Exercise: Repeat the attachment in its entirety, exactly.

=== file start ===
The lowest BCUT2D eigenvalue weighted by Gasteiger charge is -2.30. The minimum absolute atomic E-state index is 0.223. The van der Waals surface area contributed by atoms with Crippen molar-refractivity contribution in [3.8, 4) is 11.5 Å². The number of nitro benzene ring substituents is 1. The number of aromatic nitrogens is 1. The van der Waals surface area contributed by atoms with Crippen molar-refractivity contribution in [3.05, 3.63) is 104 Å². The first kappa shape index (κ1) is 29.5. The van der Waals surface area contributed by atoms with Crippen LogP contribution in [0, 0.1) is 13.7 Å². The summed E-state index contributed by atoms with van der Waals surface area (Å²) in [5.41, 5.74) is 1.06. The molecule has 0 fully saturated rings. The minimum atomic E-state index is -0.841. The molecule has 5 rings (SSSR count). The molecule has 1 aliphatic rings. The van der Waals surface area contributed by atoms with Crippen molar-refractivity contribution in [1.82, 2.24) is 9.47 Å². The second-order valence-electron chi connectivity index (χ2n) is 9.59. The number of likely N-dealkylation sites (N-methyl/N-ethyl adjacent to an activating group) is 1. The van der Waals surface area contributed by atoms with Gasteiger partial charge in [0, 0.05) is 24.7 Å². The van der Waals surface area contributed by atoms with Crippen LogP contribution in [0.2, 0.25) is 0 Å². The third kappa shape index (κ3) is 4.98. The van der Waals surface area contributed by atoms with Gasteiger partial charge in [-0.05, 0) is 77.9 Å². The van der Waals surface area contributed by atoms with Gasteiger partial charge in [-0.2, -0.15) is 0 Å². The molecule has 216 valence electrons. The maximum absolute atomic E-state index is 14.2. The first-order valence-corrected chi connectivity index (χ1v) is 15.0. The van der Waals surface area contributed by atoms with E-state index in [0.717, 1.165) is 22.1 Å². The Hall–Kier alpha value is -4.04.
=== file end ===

The lowest BCUT2D eigenvalue weighted by Gasteiger charge is -2.30. The minimum absolute atomic E-state index is 0.223. The van der Waals surface area contributed by atoms with Crippen molar-refractivity contribution in [3.8, 4) is 11.5 Å². The number of nitro benzene ring substituents is 1. The number of aromatic nitrogens is 1. The van der Waals surface area contributed by atoms with Crippen molar-refractivity contribution in [3.05, 3.63) is 104 Å². The first kappa shape index (κ1) is 29.5. The van der Waals surface area contributed by atoms with Crippen LogP contribution in [0, 0.1) is 13.7 Å². The summed E-state index contributed by atoms with van der Waals surface area (Å²) in [5.41, 5.74) is 1.06. The molecule has 0 fully saturated rings. The minimum atomic E-state index is -0.841. The molecule has 5 rings (SSSR count). The molecule has 1 aliphatic rings. The van der Waals surface area contributed by atoms with Crippen molar-refractivity contribution in [1.82, 2.24) is 9.47 Å². The second-order valence-electron chi connectivity index (χ2n) is 9.59. The number of likely N-dealkylation sites (N-methyl/N-ethyl adjacent to an activating group) is 1. The van der Waals surface area contributed by atoms with Gasteiger partial charge in [0, 0.05) is 24.7 Å². The van der Waals surface area contributed by atoms with Crippen LogP contribution in [0.2, 0.25) is 0 Å². The third kappa shape index (κ3) is 4.98. The van der Waals surface area contributed by atoms with Gasteiger partial charge in [-0.05, 0) is 77.9 Å². The van der Waals surface area contributed by atoms with Gasteiger partial charge in [-0.2, -0.15) is 0 Å². The molecule has 216 valence electrons. The maximum absolute atomic E-state index is 14.2. The first-order valence-corrected chi connectivity index (χ1v) is 15.0. The van der Waals surface area contributed by atoms with E-state index in [0.717, 1.165) is 22.1 Å². The Hall–Kier alpha value is -4.04.